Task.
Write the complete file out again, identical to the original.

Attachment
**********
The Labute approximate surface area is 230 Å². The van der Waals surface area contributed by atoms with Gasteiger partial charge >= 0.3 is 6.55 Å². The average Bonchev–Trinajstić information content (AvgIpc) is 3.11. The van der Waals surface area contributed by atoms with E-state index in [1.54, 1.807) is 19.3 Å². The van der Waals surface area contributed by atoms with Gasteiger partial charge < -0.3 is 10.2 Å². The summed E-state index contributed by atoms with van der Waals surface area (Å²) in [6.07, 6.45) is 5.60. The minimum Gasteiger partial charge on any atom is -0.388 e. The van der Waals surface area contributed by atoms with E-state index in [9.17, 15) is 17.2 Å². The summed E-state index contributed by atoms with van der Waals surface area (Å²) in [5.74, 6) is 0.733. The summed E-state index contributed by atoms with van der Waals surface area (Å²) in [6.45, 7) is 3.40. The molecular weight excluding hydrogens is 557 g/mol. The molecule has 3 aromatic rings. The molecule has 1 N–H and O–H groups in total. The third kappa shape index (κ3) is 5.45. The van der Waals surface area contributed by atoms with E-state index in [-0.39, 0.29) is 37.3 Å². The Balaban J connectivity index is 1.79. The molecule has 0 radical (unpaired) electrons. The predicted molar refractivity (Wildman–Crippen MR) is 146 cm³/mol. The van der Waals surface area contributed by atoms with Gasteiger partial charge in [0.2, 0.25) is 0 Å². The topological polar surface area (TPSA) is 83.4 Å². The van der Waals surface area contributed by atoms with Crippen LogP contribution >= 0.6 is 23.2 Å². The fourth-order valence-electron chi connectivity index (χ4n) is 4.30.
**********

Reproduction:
The Labute approximate surface area is 230 Å². The van der Waals surface area contributed by atoms with Gasteiger partial charge >= 0.3 is 6.55 Å². The average Bonchev–Trinajstić information content (AvgIpc) is 3.11. The van der Waals surface area contributed by atoms with E-state index in [1.54, 1.807) is 19.3 Å². The van der Waals surface area contributed by atoms with Gasteiger partial charge < -0.3 is 10.2 Å². The summed E-state index contributed by atoms with van der Waals surface area (Å²) in [6.07, 6.45) is 5.60. The minimum Gasteiger partial charge on any atom is -0.388 e. The van der Waals surface area contributed by atoms with E-state index in [9.17, 15) is 17.2 Å². The summed E-state index contributed by atoms with van der Waals surface area (Å²) in [5.74, 6) is 0.733. The summed E-state index contributed by atoms with van der Waals surface area (Å²) in [6.45, 7) is 3.40. The molecular weight excluding hydrogens is 557 g/mol. The molecule has 3 aromatic rings. The molecule has 1 N–H and O–H groups in total. The third kappa shape index (κ3) is 5.45. The van der Waals surface area contributed by atoms with E-state index in [-0.39, 0.29) is 37.3 Å². The Balaban J connectivity index is 1.79. The molecule has 0 radical (unpaired) electrons. The predicted molar refractivity (Wildman–Crippen MR) is 146 cm³/mol. The van der Waals surface area contributed by atoms with Gasteiger partial charge in [0.2, 0.25) is 0 Å². The topological polar surface area (TPSA) is 83.4 Å². The van der Waals surface area contributed by atoms with Crippen LogP contribution >= 0.6 is 23.2 Å². The fourth-order valence-electron chi connectivity index (χ4n) is 4.30.